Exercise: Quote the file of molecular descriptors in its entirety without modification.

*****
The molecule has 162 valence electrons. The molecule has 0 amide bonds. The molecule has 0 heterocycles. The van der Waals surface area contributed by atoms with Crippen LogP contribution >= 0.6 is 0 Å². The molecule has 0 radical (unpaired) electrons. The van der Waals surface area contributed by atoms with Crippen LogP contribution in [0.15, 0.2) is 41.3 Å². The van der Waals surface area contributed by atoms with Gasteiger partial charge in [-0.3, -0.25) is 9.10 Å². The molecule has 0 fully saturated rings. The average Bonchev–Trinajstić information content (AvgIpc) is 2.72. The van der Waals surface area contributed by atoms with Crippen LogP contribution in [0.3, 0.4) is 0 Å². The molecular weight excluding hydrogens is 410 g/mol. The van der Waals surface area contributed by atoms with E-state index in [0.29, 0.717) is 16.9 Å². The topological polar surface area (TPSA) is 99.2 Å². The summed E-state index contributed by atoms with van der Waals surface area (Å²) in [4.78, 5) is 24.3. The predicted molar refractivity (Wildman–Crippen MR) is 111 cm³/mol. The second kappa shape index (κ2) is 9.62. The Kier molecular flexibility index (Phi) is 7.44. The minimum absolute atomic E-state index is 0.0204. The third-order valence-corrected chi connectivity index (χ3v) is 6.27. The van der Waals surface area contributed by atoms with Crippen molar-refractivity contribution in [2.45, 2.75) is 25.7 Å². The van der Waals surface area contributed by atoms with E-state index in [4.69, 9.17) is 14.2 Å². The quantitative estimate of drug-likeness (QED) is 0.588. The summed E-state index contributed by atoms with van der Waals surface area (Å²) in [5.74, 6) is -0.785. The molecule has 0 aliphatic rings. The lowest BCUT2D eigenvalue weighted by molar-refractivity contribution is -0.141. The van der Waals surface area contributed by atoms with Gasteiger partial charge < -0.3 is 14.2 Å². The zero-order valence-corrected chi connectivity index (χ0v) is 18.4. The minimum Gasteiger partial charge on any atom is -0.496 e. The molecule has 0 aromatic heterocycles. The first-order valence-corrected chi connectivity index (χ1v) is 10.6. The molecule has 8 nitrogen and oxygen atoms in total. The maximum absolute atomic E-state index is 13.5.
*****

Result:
The molecule has 162 valence electrons. The molecule has 0 amide bonds. The molecule has 0 heterocycles. The van der Waals surface area contributed by atoms with Crippen LogP contribution >= 0.6 is 0 Å². The molecule has 0 radical (unpaired) electrons. The van der Waals surface area contributed by atoms with Crippen LogP contribution in [0.15, 0.2) is 41.3 Å². The van der Waals surface area contributed by atoms with Gasteiger partial charge in [-0.3, -0.25) is 9.10 Å². The molecule has 0 fully saturated rings. The average Bonchev–Trinajstić information content (AvgIpc) is 2.72. The van der Waals surface area contributed by atoms with Crippen LogP contribution in [0.3, 0.4) is 0 Å². The molecular weight excluding hydrogens is 410 g/mol. The van der Waals surface area contributed by atoms with E-state index in [0.29, 0.717) is 16.9 Å². The topological polar surface area (TPSA) is 99.2 Å². The summed E-state index contributed by atoms with van der Waals surface area (Å²) in [4.78, 5) is 24.3. The predicted molar refractivity (Wildman–Crippen MR) is 111 cm³/mol. The second kappa shape index (κ2) is 9.62. The Kier molecular flexibility index (Phi) is 7.44. The minimum absolute atomic E-state index is 0.0204. The third-order valence-corrected chi connectivity index (χ3v) is 6.27. The van der Waals surface area contributed by atoms with Crippen molar-refractivity contribution in [2.45, 2.75) is 25.7 Å². The van der Waals surface area contributed by atoms with E-state index in [4.69, 9.17) is 14.2 Å². The quantitative estimate of drug-likeness (QED) is 0.588. The summed E-state index contributed by atoms with van der Waals surface area (Å²) in [5.74, 6) is -0.785. The molecule has 0 aliphatic rings. The lowest BCUT2D eigenvalue weighted by molar-refractivity contribution is -0.141. The van der Waals surface area contributed by atoms with Gasteiger partial charge < -0.3 is 14.2 Å². The zero-order valence-corrected chi connectivity index (χ0v) is 18.4. The minimum Gasteiger partial charge on any atom is -0.496 e. The molecule has 0 aromatic heterocycles. The first-order valence-corrected chi connectivity index (χ1v) is 10.6. The molecule has 8 nitrogen and oxygen atoms in total. The maximum absolute atomic E-state index is 13.5.